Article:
Barbit is indicated for the following conditions:
Hypnotics for the short-term treatment of insomnia
Long-term anticonvulsants for the treatment of generalized tonic-clonic and cortical local seizures. And, in the emergency control of certain acute convulsive episodes, ( those associated with status epilepticus, eclampsia meningitis, tetanus, and toxic reactions to Strychnine or local anesthetics).
Dosage & Administration
Suggested doses of Phenobarbital for specific indications are as follows:
a. Pediatric Oral Dosage:
Preoperative: 1 mg to 3 mg/kg.
Anticonvulsant: 1 mg to 6 mg/kg per day
b. Adult Oral Dosage:
1. Daytime sedative: 30 mg to 120 mg daily in 2 to 3 divided doses.
2. Bedtime hypnotic: 100 mg to 320 mg.
3. Anticonvulsant: 50 mg to 100 mg 2 to 3 times daily.
The most common adverse reaction is somnolence. Other less frequent adverse reactions are agitation, confusion, hyperkinesia, ataxia, CNS depression, nightmares, nervousness, psychiatric disturbance, hallucinations, insomnia, anxiety, dizziness, thinking abnormality, apnea, bradycardia, hypotension, nausea, vomiting and constipation.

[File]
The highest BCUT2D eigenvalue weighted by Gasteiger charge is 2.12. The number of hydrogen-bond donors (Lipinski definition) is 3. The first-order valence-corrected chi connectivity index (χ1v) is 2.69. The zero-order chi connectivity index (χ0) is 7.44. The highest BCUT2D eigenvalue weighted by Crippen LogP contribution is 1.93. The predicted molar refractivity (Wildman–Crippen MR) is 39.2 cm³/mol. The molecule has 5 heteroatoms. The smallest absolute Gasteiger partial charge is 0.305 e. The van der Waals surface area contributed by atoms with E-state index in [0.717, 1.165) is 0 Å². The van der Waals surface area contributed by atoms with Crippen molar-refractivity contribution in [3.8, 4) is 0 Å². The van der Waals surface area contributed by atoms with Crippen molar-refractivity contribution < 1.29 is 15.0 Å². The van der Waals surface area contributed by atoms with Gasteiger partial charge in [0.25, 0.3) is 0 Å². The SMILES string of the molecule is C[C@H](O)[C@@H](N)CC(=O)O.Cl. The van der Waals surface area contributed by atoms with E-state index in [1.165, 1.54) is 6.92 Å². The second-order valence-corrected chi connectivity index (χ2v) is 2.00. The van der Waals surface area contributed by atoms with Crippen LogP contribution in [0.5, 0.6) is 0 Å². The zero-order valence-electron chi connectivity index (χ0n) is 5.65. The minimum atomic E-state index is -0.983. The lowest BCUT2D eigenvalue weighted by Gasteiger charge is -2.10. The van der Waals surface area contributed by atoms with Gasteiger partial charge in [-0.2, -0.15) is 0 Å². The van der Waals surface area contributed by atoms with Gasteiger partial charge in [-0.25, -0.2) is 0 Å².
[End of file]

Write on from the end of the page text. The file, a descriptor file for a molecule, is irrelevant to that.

Tolerance and psychological and physical dependence may occur with continuing use. Phenobarbital should be administered with caution to patients who are mentally depressed, have suicidal tendencies, or a history of drug abuse. In patients with hepatic damage, Phenobarbital should be administered with caution and initially reduced doses.
Phenobarbital is contraindicated in patients with known Phenobarbital sensitivity or a history of latent porphyria.
Use in Pregnancy & Lactation
Pregnancy Category D. Phenobarbital can cause fetal damage when administered to a pregnant woman. If this drug is used during pregnancy, or if the patient becomes pregnant while taking this drug, the patient should be in risk of the potential hazard to the fetus. Caution should be taken when Phenobarbital is administered to a nursing woman since small amounts of Phenobarbital are excreted in the milk.